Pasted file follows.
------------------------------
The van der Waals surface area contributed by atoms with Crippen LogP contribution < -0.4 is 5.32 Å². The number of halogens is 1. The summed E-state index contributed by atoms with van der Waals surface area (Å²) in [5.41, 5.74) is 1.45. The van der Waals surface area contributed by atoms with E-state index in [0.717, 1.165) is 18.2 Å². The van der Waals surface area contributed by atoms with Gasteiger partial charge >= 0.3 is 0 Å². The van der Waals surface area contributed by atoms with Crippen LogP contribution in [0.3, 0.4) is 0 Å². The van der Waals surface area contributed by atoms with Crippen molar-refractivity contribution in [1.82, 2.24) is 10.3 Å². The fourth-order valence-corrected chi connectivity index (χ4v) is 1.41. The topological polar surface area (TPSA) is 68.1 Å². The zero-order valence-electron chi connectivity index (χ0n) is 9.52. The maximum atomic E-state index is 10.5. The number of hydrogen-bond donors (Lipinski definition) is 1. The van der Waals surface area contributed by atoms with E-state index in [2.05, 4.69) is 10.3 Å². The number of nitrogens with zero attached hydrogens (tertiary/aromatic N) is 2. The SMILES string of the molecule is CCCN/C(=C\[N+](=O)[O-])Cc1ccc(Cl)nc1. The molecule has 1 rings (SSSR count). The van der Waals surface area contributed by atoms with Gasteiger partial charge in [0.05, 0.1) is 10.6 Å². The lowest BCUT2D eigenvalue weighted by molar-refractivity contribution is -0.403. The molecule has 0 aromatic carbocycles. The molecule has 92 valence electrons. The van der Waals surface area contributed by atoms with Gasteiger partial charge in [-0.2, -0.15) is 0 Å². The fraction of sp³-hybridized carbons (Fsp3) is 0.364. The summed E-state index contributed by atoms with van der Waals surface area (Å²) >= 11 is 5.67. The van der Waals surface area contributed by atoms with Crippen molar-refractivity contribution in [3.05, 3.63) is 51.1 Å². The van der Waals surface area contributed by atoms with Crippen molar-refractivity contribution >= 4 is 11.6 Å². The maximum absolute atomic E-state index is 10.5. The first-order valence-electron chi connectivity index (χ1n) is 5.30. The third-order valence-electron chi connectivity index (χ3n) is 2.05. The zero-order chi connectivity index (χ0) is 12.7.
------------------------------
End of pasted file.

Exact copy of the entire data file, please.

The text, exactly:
The van der Waals surface area contributed by atoms with Crippen LogP contribution < -0.4 is 5.32 Å². The number of halogens is 1. The summed E-state index contributed by atoms with van der Waals surface area (Å²) in [5.41, 5.74) is 1.45. The van der Waals surface area contributed by atoms with E-state index in [0.717, 1.165) is 18.2 Å². The van der Waals surface area contributed by atoms with Gasteiger partial charge >= 0.3 is 0 Å². The van der Waals surface area contributed by atoms with Crippen LogP contribution in [0.3, 0.4) is 0 Å². The van der Waals surface area contributed by atoms with Crippen molar-refractivity contribution in [1.82, 2.24) is 10.3 Å². The fourth-order valence-corrected chi connectivity index (χ4v) is 1.41. The topological polar surface area (TPSA) is 68.1 Å². The zero-order valence-electron chi connectivity index (χ0n) is 9.52. The maximum atomic E-state index is 10.5. The number of hydrogen-bond donors (Lipinski definition) is 1. The van der Waals surface area contributed by atoms with E-state index in [2.05, 4.69) is 10.3 Å². The number of nitrogens with zero attached hydrogens (tertiary/aromatic N) is 2. The SMILES string of the molecule is CCCN/C(=C\[N+](=O)[O-])Cc1ccc(Cl)nc1. The molecule has 1 rings (SSSR count). The van der Waals surface area contributed by atoms with Gasteiger partial charge in [0.05, 0.1) is 10.6 Å². The lowest BCUT2D eigenvalue weighted by molar-refractivity contribution is -0.403. The molecule has 0 aromatic carbocycles. The molecule has 92 valence electrons. The van der Waals surface area contributed by atoms with Gasteiger partial charge in [-0.2, -0.15) is 0 Å². The fraction of sp³-hybridized carbons (Fsp3) is 0.364. The summed E-state index contributed by atoms with van der Waals surface area (Å²) >= 11 is 5.67. The van der Waals surface area contributed by atoms with Crippen molar-refractivity contribution in [3.05, 3.63) is 51.1 Å². The van der Waals surface area contributed by atoms with Crippen molar-refractivity contribution >= 4 is 11.6 Å². The maximum absolute atomic E-state index is 10.5. The first-order valence-electron chi connectivity index (χ1n) is 5.30. The third-order valence-electron chi connectivity index (χ3n) is 2.05. The zero-order chi connectivity index (χ0) is 12.7.